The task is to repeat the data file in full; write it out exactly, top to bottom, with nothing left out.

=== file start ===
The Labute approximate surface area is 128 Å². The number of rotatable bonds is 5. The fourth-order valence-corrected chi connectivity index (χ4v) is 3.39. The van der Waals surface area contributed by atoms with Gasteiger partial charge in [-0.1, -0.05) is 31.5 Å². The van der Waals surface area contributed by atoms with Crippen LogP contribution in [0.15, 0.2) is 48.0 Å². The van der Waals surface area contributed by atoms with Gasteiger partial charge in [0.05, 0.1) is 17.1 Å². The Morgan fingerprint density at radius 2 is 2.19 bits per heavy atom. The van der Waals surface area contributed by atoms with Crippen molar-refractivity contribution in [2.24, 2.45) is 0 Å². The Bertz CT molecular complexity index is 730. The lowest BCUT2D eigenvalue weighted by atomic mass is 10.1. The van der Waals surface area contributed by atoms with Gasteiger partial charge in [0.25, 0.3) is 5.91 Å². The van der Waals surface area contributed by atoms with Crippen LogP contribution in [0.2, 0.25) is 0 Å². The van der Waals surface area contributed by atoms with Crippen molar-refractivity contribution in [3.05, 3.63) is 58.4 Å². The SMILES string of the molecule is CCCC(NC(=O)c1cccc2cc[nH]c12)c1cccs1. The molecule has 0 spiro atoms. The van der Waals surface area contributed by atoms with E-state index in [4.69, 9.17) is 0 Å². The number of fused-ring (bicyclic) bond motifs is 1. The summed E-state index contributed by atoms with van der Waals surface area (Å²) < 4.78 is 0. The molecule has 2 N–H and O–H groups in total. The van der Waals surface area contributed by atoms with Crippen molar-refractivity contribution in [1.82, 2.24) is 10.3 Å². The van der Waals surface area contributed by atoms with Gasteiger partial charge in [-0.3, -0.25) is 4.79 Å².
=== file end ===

The Labute approximate surface area is 128 Å². The number of rotatable bonds is 5. The fourth-order valence-corrected chi connectivity index (χ4v) is 3.39. The van der Waals surface area contributed by atoms with Gasteiger partial charge in [-0.1, -0.05) is 31.5 Å². The van der Waals surface area contributed by atoms with Crippen LogP contribution in [0.15, 0.2) is 48.0 Å². The van der Waals surface area contributed by atoms with Gasteiger partial charge in [0.05, 0.1) is 17.1 Å². The Morgan fingerprint density at radius 2 is 2.19 bits per heavy atom. The van der Waals surface area contributed by atoms with Crippen molar-refractivity contribution in [2.24, 2.45) is 0 Å². The Bertz CT molecular complexity index is 730. The lowest BCUT2D eigenvalue weighted by atomic mass is 10.1. The van der Waals surface area contributed by atoms with Gasteiger partial charge in [0.25, 0.3) is 5.91 Å². The van der Waals surface area contributed by atoms with Crippen LogP contribution in [0.2, 0.25) is 0 Å². The van der Waals surface area contributed by atoms with Crippen molar-refractivity contribution in [3.05, 3.63) is 58.4 Å². The SMILES string of the molecule is CCCC(NC(=O)c1cccc2cc[nH]c12)c1cccs1. The molecule has 0 spiro atoms. The van der Waals surface area contributed by atoms with E-state index in [4.69, 9.17) is 0 Å². The number of fused-ring (bicyclic) bond motifs is 1. The summed E-state index contributed by atoms with van der Waals surface area (Å²) < 4.78 is 0. The molecule has 2 N–H and O–H groups in total. The van der Waals surface area contributed by atoms with Crippen molar-refractivity contribution in [1.82, 2.24) is 10.3 Å². The van der Waals surface area contributed by atoms with Gasteiger partial charge in [-0.3, -0.25) is 4.79 Å².